LLNL Uses 3D Printing To Boost Electrochemical Reactor Performance By 100
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Researchers at Lawrence Livermore National Laboratory (LLNL) began using 3D printing to produce continuous flow electrodes (FTE) for electrochemical reactors, which is said to have improved reactor performance up to 100 times.
Using direct ink writing, in particular, the LLNL team were able to 3D print custom porous electrodes made from graphene airgels. Imprinted structures are crucial for a whole series of electrochemical reactions, such as the conversion of CO2 and other molecules into useful energy products.
By taking advantage of the design freedom offered by additive manufacturing, researchers found they could better control the flow through their 3D printed ETPs. In the context of an electrochemical reactor, this can mean improving mass transfer and maximizing reactor performance.
“We are pioneers in the use of 3D reactors with precise control of the local reaction environment,” explains LLNL engineer Victor Beck, lead author of the study. “New high performance electrodes will be essential components of next generation electrochemical reactor architectures. This demonstrates how we can take advantage of the control offered by 3D printing over the electrode structure to design the local fluid flow and induce complex inertial flow models that improve reactor performance.
Mass transfer and electrochemical reactors
Electrochemical reactors are generally used to convert chemical reactants into a more useful form of energy, namely electricity or fuel. According to LLNL researchers, the commercial viability of these reactors largely depends on achieving greater mass transfer, which is simply defined as the transport of fluid reagents to reactive surfaces through electrodes. For this, we need ETP capable of controlling and engineering flows.
Until now, ETPs have been made using “messy media” such as carbon fiber based foams and felts. Although cost effective, these randomly ordered materials often result in an uneven distribution of flow rate and mass transfer, which impairs reactor performance.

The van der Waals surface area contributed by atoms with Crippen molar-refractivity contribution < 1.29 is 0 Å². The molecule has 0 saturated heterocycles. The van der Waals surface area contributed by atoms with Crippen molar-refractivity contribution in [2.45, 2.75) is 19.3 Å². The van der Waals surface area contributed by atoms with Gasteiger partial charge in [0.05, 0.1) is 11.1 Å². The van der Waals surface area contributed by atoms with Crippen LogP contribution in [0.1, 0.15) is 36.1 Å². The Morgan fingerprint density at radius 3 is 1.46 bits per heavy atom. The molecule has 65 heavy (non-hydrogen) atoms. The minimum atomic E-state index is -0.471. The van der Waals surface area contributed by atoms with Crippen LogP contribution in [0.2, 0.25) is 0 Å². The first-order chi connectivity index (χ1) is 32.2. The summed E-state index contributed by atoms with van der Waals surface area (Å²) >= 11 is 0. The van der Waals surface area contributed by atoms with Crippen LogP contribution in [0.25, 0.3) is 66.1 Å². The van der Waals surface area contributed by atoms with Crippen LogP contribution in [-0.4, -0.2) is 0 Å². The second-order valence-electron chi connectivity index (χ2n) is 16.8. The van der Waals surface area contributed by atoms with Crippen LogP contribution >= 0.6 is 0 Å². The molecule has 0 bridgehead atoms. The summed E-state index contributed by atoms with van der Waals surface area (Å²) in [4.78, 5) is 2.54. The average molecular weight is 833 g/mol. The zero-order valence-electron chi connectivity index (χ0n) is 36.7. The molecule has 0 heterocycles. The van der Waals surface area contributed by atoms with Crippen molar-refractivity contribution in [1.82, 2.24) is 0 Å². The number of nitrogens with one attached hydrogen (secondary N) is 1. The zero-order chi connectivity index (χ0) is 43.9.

By opting instead for 3D printed airgel electrodes, the researchers demonstrated that they could customize ETP flow channel geometries to optimize reactions in the reactor, while mitigating the shortcomings of traditionally manufactured ETPs.
“Achieving precise control over electrode geometry will allow advanced engineering of electrochemical reactors that was not possible with previous generation electrode materials,” adds co-author Anna Ivanovskaya. “Engineers will be able to design and manufacture structures optimized for specific processes. Potentially, with the development of manufacturing technology, 3D printed electrodes can replace conventional messy electrodes for liquid and gas type reactors.
3D printed graphene airgels ETP
ETPs were printed in complex lattice structures, which are said to have improved mass transfer by 1 to 2 orders of magnitude (10x – 100x) compared to previous 3D printing attempts. LLNL ETPs also achieved reactor performance comparable to conventional disordered materials, which is a very promising result.
Swetha Chandrasekaran, co-author of the study, said: “By 3D printing advanced materials such as carbon aerogels, it is possible to design macroporous networks in these materials without compromising physical properties such as electrical conductivity. and the surface.
The team said the success of the study will now allow them to explore the effects of electrode architectures designed without resorting to expensive industrial manufacturing processes. LLNL is also currently working on 3D printing more robust electrodes and other reactor parts using resin-based micro-stereolithography and two-photon lithography techniques.
3D printing of electrodes is not a new concept, although it is still largely limited to the academic sphere. A team of researchers from Oak Ridge National Laboratory and the University of Tennessee has already developed a method of 3D printing electrodes for complementary metal-oxide-semiconductor (CMOS) circuits. Specifically, the scientists used a Nanoscribe Photonic Professional GT two-photon polymerization system to nanoprint polymer structures directly onto semiconductor chips, where they could be carbonized.
Elsewhere, scientists have already 3D printed electrodes capable of detecting mycotoxins in food, paving the way for a new method of ensuring food safety. The toxic metabolite is produced by Fusarium species of fungi and can generally be found in corn products containing wheat such as cereals.
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The image shown shows 3D printed lattice electrode geometries. Image via LLNL.